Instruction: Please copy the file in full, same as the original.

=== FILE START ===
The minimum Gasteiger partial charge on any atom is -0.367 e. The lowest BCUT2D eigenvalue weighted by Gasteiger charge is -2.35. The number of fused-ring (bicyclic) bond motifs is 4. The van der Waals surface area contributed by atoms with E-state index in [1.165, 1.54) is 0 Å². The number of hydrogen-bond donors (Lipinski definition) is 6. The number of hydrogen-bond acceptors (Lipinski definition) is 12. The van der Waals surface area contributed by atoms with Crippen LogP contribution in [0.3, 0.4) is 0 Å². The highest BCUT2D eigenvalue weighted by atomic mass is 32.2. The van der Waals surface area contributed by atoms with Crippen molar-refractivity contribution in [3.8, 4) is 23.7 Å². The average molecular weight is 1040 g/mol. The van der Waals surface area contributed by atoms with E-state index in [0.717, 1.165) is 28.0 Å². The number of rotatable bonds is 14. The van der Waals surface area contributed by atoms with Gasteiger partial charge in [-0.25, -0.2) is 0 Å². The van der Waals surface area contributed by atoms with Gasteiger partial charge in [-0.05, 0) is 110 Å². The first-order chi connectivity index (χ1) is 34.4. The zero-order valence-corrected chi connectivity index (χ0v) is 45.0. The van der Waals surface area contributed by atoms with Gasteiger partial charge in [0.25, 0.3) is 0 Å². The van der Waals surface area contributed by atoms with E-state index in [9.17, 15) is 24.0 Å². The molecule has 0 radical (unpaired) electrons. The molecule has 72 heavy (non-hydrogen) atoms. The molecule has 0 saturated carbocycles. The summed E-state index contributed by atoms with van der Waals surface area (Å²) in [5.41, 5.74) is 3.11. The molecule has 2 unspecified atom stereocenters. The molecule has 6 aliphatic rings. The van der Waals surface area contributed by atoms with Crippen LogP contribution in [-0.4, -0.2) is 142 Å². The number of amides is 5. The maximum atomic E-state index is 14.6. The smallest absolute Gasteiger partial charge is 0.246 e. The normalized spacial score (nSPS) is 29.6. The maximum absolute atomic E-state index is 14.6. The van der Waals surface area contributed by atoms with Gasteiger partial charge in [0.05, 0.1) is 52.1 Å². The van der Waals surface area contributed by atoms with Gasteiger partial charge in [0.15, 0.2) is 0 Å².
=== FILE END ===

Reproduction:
The minimum Gasteiger partial charge on any atom is -0.367 e. The lowest BCUT2D eigenvalue weighted by Gasteiger charge is -2.35. The number of fused-ring (bicyclic) bond motifs is 4. The van der Waals surface area contributed by atoms with E-state index in [1.165, 1.54) is 0 Å². The number of hydrogen-bond donors (Lipinski definition) is 6. The number of hydrogen-bond acceptors (Lipinski definition) is 12. The van der Waals surface area contributed by atoms with Crippen LogP contribution in [0.3, 0.4) is 0 Å². The highest BCUT2D eigenvalue weighted by atomic mass is 32.2. The van der Waals surface area contributed by atoms with Crippen molar-refractivity contribution in [3.8, 4) is 23.7 Å². The average molecular weight is 1040 g/mol. The van der Waals surface area contributed by atoms with E-state index in [0.717, 1.165) is 28.0 Å². The number of rotatable bonds is 14. The van der Waals surface area contributed by atoms with Gasteiger partial charge in [-0.25, -0.2) is 0 Å². The van der Waals surface area contributed by atoms with Gasteiger partial charge in [-0.05, 0) is 110 Å². The first-order chi connectivity index (χ1) is 34.4. The zero-order valence-corrected chi connectivity index (χ0v) is 45.0. The van der Waals surface area contributed by atoms with Gasteiger partial charge in [0.25, 0.3) is 0 Å². The van der Waals surface area contributed by atoms with E-state index in [9.17, 15) is 24.0 Å². The molecule has 0 radical (unpaired) electrons. The molecule has 72 heavy (non-hydrogen) atoms. The molecule has 0 saturated carbocycles. The summed E-state index contributed by atoms with van der Waals surface area (Å²) in [5.41, 5.74) is 3.11. The molecule has 2 unspecified atom stereocenters. The molecule has 6 aliphatic rings. The van der Waals surface area contributed by atoms with Crippen LogP contribution in [-0.4, -0.2) is 142 Å². The number of amides is 5. The maximum atomic E-state index is 14.6. The smallest absolute Gasteiger partial charge is 0.246 e. The normalized spacial score (nSPS) is 29.6. The maximum absolute atomic E-state index is 14.6. The van der Waals surface area contributed by atoms with Gasteiger partial charge in [0.05, 0.1) is 52.1 Å². The van der Waals surface area contributed by atoms with Gasteiger partial charge in [0.15, 0.2) is 0 Å².